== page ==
With a meeting of the leaders of the G7 major industrial economies to be convened in Okinawa later this month, international attention is focusing on the state of the Japanese economy and the implications of mounting government debts for the health of the world economy as a whole.
In the run-up to the G-7 conference, to be held on July 21-23, the meeting of the Bank of Japan (BoJ) to be held next Monday will attract considerable attention. The key issue to be decided is whether the central bank will end its zero interest rate program and begin to lift rates.
The zero rate regime was introduced in February 1999 in the immediate aftermath of the Asian economic crisis and the emergence of major bankruptcies in Japan. But over recent months the BoJ governor, Masura Hayami, has warned that “the time is near” when he would like to begin tightening monetary policy.
The Japanese government of Prime Minister Mori, however, opposes a return to a more normal interest rate regime at this stage. It maintains that interest rates should only be lifted when there are signs that the economy has definitely pulled out of the stagnation it has experienced since 1992 and there are clear signs of self-sustaining growth.
BoJ officials argue that since the emergency which led to the zero interest rate regime is over there is no longer any need for an emergency policy. Moreover, they maintain, the low interest rate policy means that companies with access to cheap funds have no incentive to carry out urgently needed restructuring.
Given the usual demands emanating from Washington for tight monetary policies and cuts in government spending, it is at first sight surprising to find that the Clinton administration has come down against a higher interest rate regime and is insisting that the Japanese government maintain its policy of stimulating the economy through large-scale spending packages.
Speaking on the eve of last weekend's meeting of G7 finance ministers held in Fukuoka in southern Japan, part of the lead-up to the Okinawa summit, US treasury secretary Lawrence Summers insisted that it was “an absolute critical priority for Japan” to sustain economic growth and that the government should use all measures at its disposal to ensure self-sustaining economic recovery. While Summers did not directly comment on BoJ interest rate policy, his remarks indicated that US wants the zero interest policy to remain in place.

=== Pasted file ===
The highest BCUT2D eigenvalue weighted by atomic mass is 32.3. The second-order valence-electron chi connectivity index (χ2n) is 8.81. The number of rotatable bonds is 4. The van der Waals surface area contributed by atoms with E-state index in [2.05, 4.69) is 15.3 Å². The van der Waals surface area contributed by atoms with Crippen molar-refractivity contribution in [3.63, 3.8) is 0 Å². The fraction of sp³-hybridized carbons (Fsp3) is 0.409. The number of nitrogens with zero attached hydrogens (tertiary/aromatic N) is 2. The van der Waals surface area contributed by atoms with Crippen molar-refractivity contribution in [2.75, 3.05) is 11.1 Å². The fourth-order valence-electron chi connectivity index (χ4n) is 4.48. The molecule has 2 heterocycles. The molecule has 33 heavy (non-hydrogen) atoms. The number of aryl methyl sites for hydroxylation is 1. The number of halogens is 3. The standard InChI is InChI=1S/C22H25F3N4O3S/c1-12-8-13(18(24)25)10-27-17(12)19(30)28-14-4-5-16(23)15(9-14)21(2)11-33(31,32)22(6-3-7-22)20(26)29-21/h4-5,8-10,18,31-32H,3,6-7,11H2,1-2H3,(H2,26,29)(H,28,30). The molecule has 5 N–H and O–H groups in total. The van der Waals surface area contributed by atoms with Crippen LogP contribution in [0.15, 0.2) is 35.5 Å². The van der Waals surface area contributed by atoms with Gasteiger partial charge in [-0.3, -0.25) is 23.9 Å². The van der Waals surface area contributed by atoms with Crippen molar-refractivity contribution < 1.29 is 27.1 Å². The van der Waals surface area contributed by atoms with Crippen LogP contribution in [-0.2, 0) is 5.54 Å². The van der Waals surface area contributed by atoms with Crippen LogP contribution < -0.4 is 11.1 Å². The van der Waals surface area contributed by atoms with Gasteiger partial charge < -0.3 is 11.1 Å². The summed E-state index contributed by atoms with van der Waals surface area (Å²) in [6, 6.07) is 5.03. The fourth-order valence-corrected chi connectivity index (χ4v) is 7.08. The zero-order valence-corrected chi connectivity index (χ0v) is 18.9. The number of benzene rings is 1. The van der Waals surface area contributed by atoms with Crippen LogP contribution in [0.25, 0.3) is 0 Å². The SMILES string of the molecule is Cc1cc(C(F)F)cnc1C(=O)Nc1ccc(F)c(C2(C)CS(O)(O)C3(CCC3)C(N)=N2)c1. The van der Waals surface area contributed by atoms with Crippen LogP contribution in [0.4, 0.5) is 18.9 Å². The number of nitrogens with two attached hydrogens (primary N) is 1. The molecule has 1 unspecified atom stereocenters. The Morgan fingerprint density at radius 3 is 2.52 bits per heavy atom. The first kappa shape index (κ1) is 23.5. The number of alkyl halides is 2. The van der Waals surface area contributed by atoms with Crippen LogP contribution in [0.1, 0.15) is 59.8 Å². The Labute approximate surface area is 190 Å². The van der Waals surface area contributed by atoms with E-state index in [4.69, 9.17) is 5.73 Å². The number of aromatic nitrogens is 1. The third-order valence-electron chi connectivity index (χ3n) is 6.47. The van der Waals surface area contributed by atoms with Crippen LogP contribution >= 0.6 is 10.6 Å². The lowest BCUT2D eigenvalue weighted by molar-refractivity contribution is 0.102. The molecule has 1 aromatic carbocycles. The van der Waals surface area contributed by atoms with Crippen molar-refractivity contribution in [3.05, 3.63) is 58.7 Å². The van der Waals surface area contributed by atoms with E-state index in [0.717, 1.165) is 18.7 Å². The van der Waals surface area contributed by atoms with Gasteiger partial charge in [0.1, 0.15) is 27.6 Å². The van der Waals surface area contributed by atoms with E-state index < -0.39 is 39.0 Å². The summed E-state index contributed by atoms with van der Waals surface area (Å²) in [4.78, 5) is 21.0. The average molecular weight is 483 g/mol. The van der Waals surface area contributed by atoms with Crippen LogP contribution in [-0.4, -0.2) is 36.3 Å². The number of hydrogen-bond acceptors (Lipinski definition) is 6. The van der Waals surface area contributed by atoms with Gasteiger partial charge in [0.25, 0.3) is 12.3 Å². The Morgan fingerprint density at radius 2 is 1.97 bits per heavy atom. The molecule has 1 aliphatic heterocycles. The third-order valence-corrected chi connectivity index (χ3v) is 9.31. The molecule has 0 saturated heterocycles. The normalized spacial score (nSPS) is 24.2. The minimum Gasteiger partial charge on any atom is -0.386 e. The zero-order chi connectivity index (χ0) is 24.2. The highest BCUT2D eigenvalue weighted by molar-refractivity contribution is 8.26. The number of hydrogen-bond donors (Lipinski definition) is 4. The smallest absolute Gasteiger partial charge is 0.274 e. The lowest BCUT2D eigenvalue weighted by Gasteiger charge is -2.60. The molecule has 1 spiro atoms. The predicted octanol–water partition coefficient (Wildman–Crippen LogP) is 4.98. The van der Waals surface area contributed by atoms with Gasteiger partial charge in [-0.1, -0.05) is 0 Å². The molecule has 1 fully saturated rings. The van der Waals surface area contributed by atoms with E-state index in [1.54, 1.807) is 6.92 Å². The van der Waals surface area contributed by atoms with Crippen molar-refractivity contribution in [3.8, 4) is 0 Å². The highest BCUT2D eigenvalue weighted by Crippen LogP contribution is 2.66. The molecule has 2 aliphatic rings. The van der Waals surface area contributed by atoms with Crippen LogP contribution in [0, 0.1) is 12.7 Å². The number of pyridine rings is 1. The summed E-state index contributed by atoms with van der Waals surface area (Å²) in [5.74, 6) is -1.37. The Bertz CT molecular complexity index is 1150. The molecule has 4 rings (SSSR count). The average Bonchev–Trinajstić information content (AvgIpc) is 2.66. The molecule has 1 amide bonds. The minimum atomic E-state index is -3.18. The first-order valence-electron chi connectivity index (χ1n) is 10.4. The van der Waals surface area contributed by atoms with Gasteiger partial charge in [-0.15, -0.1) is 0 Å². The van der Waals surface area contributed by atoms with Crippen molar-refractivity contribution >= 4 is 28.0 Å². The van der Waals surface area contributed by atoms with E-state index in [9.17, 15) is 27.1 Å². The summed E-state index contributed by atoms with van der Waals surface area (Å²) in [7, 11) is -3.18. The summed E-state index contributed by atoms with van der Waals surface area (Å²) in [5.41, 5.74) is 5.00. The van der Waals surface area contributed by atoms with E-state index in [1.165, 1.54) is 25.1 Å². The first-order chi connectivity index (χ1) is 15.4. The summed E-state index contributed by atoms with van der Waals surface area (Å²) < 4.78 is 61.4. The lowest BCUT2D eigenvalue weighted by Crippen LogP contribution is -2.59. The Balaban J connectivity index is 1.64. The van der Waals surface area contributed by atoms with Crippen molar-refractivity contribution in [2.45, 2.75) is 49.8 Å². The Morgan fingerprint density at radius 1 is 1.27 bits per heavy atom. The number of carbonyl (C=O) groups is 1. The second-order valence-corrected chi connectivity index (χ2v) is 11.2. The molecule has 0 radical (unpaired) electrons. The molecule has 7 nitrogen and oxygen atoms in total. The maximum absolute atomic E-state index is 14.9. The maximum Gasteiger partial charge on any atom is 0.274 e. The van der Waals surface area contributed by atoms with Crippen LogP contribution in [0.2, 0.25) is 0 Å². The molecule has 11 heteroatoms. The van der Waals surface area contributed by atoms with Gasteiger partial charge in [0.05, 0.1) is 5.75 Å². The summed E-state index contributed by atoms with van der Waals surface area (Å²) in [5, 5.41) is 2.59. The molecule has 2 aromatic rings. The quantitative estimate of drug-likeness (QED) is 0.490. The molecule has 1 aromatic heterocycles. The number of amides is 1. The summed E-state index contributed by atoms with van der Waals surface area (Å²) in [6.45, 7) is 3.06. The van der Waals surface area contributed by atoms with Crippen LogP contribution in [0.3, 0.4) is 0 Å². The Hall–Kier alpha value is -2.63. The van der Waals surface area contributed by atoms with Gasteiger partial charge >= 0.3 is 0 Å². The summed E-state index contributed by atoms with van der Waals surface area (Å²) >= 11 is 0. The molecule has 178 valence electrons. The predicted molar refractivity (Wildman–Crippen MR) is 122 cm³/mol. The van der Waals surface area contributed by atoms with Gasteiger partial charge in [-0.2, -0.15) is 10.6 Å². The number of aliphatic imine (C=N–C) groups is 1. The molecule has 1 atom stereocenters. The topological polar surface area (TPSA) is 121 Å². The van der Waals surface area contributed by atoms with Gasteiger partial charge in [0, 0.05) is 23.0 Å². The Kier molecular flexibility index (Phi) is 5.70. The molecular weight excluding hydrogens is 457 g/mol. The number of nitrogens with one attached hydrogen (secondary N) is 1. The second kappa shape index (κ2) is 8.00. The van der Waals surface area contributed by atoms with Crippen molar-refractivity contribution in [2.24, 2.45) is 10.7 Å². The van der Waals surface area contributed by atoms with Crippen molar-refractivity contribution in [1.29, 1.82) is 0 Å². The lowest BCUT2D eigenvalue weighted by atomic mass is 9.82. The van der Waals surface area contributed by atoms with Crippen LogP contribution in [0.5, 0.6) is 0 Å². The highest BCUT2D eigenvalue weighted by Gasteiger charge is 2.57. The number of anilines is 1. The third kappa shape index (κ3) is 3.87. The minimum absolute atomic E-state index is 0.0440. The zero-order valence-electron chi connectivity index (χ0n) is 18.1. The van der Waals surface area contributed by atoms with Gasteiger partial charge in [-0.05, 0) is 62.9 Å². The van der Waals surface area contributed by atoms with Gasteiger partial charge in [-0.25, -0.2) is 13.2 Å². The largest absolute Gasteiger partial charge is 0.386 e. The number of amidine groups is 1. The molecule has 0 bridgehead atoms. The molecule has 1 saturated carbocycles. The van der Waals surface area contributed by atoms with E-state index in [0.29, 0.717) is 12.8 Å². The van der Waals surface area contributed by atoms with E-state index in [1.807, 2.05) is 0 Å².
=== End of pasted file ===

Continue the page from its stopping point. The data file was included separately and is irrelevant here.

The Italian finance ministry director general Mario Draghi was a little more direct, saying the G7 would be “perplexed” if the BoJ lifted interest rates and threatened economic growth.
The unusual stance taken by the finance ministers reflects their concern that unless the Japanese economy starts to grow on a consistent basis, it could drag down the world economy as a whole, particularly under conditions where financial authorities are working to cut back economic expansion in the US.
While the regime of low-interest rates and continued government stimulus packages is keeping Japanese growth rates marginally positive, at least in the short term, there is no indication that they are creating the conditions for long-term self-sustaining expansion. Despite the results of the latest Tankan business survey, which indicated a certain revival in confidence in the corporate sector, statistics on consumer spending—widely regarded as a key indicator—pointed to a decline in Japanese household spending of 1.9 percent in May compared to the same month last year.
Even more significant are figures on the escalation of government debt, which show that the program of fiscal stimulus is reaching its limits and could be creating the conditions for a deeper economic crisis.
Figures published last month show that central government debt surged by 13 percent in the financial year to the end of March, reaching a record high of $4,731 billion. This means that central government debt is now around 100 percent of gross domestic product and nearly 130 percent of GDP if other public debt is included.
International credit rating agencies are voicing their concerns. Last month Japan's finance minister Kiichi Miyazawa appealed to the US agency Moody's not to downgrade Japan's credit rating and to “think” before doing “something which it might regret.”
Moody's began a review of the Japanese economy last February warning that it might have to downgrade the government's credit rating unless it produced a credible policy to show that it was tackling the debt problem. While such reviews usually last around four months, Moody's have indicated that it could take six months in this case.
However the Fitch international rating agency has decided not to wait, downgrading Japan's rating from AAA to AA+ at the end of last month because of concerns over the state of public finances.